NORFOLK, JULY 4 -- The pilot of the container ship Columbus America said today he was not in the wrong section of the Hampton Roads channel when his outbound vessel collided with an inbound ship during a storm Sunday night.
"I assumed I was in fine shape and was confident that I would soon see my buoy" marking the southern boundary of the east-west channel, Capt. Richard L. Counselman Jr. told a Coast Guard-National Transportation Safety Board panel investigating the collision, which dumped 30,000 gallons of fuel oil into the Chesapeake Bay.
On Tuesday, the captain of the other ship involved, the Neptune Jade, put the location of the collision at the northern boundary of the 1,800-foot-wide channel.
"My opinion is, I believe the Columbus America was way too far north. How that happened, I do not know. He was well out of position," Capt. John A. Jones said.
Neither ship plotted the exact position of the accident.
The collision occurred during a rain squall with 40-knot winds from the north and visibility severely limited.
Counselman said he was forced to steer north of his planned course as he exited the harbor to avoid an outbound tugboat and a sailboat.
He said he did not call Jones on the radio and say that the Columbus America was too far north in the channel, nor did he say, prior to impact, "She's not going to make it, Jack. I'm sorry," as Jones testified on Tuesday.
The course recorders from the two ships were sent to the NTSB in Washington for analysis, according to the Coast Guard.
Meanwhile, Coast Guard officials said today that much of the oil cleanup was completed but "we still have a lot of work left on the Elizabeth River," according to Capt. Eugene K. Johnson, commander of the Coast Guard's Marine Safety Office here. The river winds through downtown Norfolk.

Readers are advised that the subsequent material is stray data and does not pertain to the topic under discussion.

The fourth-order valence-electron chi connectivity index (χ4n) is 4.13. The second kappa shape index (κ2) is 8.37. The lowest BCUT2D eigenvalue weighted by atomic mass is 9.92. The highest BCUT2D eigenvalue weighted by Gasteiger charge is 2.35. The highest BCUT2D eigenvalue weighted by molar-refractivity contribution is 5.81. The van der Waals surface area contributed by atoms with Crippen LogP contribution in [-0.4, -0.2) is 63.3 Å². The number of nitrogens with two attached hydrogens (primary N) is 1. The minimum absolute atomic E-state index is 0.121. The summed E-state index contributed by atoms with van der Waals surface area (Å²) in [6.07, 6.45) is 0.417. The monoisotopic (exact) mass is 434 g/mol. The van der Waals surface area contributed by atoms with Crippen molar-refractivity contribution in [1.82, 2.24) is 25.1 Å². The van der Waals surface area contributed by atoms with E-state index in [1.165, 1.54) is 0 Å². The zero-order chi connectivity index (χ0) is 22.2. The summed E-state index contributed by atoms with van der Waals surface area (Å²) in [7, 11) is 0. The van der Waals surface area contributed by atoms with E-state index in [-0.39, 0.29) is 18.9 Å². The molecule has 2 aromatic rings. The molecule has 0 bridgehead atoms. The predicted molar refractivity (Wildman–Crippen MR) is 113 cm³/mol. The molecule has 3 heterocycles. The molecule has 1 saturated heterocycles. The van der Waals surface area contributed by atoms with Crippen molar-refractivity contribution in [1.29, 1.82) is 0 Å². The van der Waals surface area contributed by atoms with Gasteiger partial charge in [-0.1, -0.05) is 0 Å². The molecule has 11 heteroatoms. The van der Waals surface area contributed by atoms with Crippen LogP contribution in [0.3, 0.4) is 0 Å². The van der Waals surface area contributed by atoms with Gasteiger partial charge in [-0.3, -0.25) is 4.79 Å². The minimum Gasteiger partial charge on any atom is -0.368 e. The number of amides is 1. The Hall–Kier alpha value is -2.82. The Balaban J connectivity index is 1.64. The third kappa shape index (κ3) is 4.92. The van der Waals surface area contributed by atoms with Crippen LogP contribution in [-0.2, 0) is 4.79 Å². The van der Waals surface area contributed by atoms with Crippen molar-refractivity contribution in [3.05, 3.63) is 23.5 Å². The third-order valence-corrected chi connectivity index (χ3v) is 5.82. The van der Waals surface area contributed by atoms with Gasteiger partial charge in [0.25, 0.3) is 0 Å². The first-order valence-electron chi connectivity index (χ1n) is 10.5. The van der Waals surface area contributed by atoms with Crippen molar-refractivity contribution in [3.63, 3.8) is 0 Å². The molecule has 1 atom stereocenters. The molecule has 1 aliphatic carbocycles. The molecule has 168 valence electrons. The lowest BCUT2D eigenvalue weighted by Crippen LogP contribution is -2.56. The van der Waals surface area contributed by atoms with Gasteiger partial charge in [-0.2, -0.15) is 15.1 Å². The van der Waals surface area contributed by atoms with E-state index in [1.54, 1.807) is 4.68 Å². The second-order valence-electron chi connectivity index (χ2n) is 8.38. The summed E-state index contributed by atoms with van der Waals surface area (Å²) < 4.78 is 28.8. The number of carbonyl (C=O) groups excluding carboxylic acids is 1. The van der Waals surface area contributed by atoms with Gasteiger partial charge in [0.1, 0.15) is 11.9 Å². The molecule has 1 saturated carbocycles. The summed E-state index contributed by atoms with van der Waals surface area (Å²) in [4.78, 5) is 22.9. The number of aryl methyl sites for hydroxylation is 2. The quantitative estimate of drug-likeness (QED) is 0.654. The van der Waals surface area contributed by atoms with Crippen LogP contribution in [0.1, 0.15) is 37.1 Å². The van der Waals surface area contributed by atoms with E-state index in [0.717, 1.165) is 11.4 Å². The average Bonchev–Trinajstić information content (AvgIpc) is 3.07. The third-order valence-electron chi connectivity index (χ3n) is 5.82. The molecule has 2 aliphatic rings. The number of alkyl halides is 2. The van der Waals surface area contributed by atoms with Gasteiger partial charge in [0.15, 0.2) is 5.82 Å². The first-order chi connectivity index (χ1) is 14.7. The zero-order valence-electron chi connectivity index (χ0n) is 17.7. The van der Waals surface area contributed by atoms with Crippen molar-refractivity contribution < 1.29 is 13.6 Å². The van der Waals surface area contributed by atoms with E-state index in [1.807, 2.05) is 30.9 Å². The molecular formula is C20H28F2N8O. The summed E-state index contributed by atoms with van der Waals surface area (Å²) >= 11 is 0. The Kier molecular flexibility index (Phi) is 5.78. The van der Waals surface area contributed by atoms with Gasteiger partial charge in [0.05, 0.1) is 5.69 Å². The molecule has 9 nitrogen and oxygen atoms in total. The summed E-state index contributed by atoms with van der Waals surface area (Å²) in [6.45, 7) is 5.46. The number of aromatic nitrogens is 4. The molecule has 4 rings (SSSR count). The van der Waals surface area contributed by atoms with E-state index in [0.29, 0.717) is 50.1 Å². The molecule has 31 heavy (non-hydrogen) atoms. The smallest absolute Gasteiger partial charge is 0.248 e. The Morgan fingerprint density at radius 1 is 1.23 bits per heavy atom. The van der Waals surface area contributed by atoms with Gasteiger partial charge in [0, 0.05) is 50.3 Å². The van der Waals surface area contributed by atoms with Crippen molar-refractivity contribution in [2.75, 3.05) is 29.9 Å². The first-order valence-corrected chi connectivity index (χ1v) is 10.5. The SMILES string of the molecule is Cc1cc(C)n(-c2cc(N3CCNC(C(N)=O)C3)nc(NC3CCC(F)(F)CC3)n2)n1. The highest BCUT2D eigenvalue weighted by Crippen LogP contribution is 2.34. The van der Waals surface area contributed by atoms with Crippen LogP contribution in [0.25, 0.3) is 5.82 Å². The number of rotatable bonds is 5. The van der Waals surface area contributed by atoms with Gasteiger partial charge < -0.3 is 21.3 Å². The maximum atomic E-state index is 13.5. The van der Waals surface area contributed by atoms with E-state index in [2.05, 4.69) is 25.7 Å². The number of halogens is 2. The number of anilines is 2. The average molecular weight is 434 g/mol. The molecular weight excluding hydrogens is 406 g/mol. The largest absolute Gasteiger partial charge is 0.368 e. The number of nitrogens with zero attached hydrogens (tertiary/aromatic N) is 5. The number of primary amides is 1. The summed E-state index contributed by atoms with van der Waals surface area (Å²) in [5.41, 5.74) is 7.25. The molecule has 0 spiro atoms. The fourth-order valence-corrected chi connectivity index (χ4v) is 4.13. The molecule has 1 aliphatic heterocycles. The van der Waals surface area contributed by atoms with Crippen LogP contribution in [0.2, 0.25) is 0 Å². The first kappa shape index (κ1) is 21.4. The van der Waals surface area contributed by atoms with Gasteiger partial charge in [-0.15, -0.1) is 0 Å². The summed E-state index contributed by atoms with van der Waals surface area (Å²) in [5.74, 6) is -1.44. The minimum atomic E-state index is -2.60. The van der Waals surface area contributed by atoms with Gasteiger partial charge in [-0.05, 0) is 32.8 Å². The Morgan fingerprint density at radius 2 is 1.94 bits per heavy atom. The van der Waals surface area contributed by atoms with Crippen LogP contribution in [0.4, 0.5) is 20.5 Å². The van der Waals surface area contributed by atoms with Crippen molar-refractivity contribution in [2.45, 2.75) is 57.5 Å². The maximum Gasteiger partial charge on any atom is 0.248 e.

Johnson said it will take several weeks to clean the shoreline of the river's eastern and southern branches. "We've pretty much picked up all the loose oil. All that remains are pockets of oil under piers and along shore pilings. That is going to take a while to clean up," he said.
Johnson said the environmental impact has been minimal. The state Department of Health issued an advisory to fishermen on the Elizabeth River and along the Norfolk beaches to check their catch for signs of oil, and not to eat contaminated fish.
Richard G. Ashworth, a lawyer representing the Columbus America, earlier questioned Jones as to his course and speed. Using data from the course recorders, Ashworth asked whether the Neptune Jade's course wasn't 20 degrees farther south than Jones recalled. Jones said that was not possible.
The West German owners of the 635-foot Columbus America have agreed to pay for the cleanup but have not admitted responsibility for the collision. All the spilled oil came from that ship's 140,000-gallon fuel tank, which ruptured in the collision.
The 800-foot Neptune Jade, registered in Singapore, received only minor damage, the Coast Guard said.
Jones has been a pilot with the Virginia Pilots Association for 17 years. Counselman has piloted for the association since 1950 and had been its president from 1969 until May.
The Coast Guard-NTSB investigation into the accident is expected to take at least six months.